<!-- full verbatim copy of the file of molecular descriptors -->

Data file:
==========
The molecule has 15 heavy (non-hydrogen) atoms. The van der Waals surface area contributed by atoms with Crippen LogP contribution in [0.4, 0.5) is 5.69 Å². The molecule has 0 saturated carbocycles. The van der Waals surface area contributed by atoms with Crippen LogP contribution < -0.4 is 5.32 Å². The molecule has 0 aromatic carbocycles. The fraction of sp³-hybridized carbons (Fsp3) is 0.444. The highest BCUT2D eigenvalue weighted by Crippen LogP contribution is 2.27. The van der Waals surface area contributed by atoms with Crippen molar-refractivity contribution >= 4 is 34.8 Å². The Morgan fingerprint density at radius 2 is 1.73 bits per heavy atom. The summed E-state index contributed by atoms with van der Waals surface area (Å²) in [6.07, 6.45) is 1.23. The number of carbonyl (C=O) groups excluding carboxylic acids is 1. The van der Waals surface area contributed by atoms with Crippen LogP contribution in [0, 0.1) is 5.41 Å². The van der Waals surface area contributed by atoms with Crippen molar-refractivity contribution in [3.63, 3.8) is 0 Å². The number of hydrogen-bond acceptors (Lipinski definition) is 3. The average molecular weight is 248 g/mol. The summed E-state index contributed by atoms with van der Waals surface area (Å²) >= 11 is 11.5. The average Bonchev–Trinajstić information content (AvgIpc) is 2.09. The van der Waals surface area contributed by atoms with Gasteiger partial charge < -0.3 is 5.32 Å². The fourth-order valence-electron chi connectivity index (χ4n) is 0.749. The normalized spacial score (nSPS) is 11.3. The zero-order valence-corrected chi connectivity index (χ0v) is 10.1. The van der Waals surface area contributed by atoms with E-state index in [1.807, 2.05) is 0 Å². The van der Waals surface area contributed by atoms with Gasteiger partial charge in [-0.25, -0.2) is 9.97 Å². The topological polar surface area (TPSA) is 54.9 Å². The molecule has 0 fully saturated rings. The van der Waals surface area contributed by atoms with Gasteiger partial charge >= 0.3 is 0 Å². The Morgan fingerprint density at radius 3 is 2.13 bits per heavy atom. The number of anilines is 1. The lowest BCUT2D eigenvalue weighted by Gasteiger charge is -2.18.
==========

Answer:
The molecule has 15 heavy (non-hydrogen) atoms. The van der Waals surface area contributed by atoms with Crippen LogP contribution in [0.4, 0.5) is 5.69 Å². The molecule has 0 saturated carbocycles. The van der Waals surface area contributed by atoms with Crippen LogP contribution < -0.4 is 5.32 Å². The molecule has 0 aromatic carbocycles. The fraction of sp³-hybridized carbons (Fsp3) is 0.444. The highest BCUT2D eigenvalue weighted by Crippen LogP contribution is 2.27. The van der Waals surface area contributed by atoms with Crippen molar-refractivity contribution >= 4 is 34.8 Å². The Morgan fingerprint density at radius 2 is 1.73 bits per heavy atom. The summed E-state index contributed by atoms with van der Waals surface area (Å²) in [6.07, 6.45) is 1.23. The number of carbonyl (C=O) groups excluding carboxylic acids is 1. The van der Waals surface area contributed by atoms with Crippen LogP contribution in [0, 0.1) is 5.41 Å². The van der Waals surface area contributed by atoms with Crippen molar-refractivity contribution in [3.63, 3.8) is 0 Å². The number of hydrogen-bond acceptors (Lipinski definition) is 3. The average molecular weight is 248 g/mol. The summed E-state index contributed by atoms with van der Waals surface area (Å²) >= 11 is 11.5. The average Bonchev–Trinajstić information content (AvgIpc) is 2.09. The van der Waals surface area contributed by atoms with Gasteiger partial charge < -0.3 is 5.32 Å². The fourth-order valence-electron chi connectivity index (χ4n) is 0.749. The normalized spacial score (nSPS) is 11.3. The zero-order valence-corrected chi connectivity index (χ0v) is 10.1. The van der Waals surface area contributed by atoms with E-state index in [1.807, 2.05) is 0 Å². The van der Waals surface area contributed by atoms with Gasteiger partial charge in [-0.25, -0.2) is 9.97 Å². The topological polar surface area (TPSA) is 54.9 Å². The molecule has 0 fully saturated rings. The van der Waals surface area contributed by atoms with Gasteiger partial charge >= 0.3 is 0 Å². The Morgan fingerprint density at radius 3 is 2.13 bits per heavy atom. The number of anilines is 1. The lowest BCUT2D eigenvalue weighted by Gasteiger charge is -2.18.